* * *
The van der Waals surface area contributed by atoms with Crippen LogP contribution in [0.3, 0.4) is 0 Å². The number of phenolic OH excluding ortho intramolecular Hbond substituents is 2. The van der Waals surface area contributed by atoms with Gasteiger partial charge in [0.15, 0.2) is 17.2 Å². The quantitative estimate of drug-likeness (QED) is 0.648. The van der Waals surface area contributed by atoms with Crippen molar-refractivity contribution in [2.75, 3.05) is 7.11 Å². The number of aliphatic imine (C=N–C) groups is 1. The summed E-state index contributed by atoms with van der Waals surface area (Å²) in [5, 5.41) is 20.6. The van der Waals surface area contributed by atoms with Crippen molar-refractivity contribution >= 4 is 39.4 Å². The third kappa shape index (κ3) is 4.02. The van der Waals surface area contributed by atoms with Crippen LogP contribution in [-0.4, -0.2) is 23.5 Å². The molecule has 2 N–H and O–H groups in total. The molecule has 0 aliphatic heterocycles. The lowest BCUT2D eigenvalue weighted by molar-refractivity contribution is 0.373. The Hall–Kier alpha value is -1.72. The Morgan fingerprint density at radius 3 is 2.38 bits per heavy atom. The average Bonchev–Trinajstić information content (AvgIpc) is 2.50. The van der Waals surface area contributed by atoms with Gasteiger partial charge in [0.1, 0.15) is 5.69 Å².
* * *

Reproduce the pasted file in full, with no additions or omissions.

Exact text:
The van der Waals surface area contributed by atoms with Crippen LogP contribution in [0.3, 0.4) is 0 Å². The number of phenolic OH excluding ortho intramolecular Hbond substituents is 2. The van der Waals surface area contributed by atoms with Gasteiger partial charge in [0.15, 0.2) is 17.2 Å². The quantitative estimate of drug-likeness (QED) is 0.648. The van der Waals surface area contributed by atoms with Crippen molar-refractivity contribution in [2.75, 3.05) is 7.11 Å². The number of aliphatic imine (C=N–C) groups is 1. The summed E-state index contributed by atoms with van der Waals surface area (Å²) in [5, 5.41) is 20.6. The van der Waals surface area contributed by atoms with Crippen molar-refractivity contribution >= 4 is 39.4 Å². The third kappa shape index (κ3) is 4.02. The van der Waals surface area contributed by atoms with Crippen LogP contribution in [-0.4, -0.2) is 23.5 Å². The molecule has 2 N–H and O–H groups in total. The molecule has 0 aliphatic heterocycles. The lowest BCUT2D eigenvalue weighted by molar-refractivity contribution is 0.373. The Hall–Kier alpha value is -1.72. The Morgan fingerprint density at radius 3 is 2.38 bits per heavy atom. The average Bonchev–Trinajstić information content (AvgIpc) is 2.50. The van der Waals surface area contributed by atoms with Gasteiger partial charge in [0.1, 0.15) is 5.69 Å².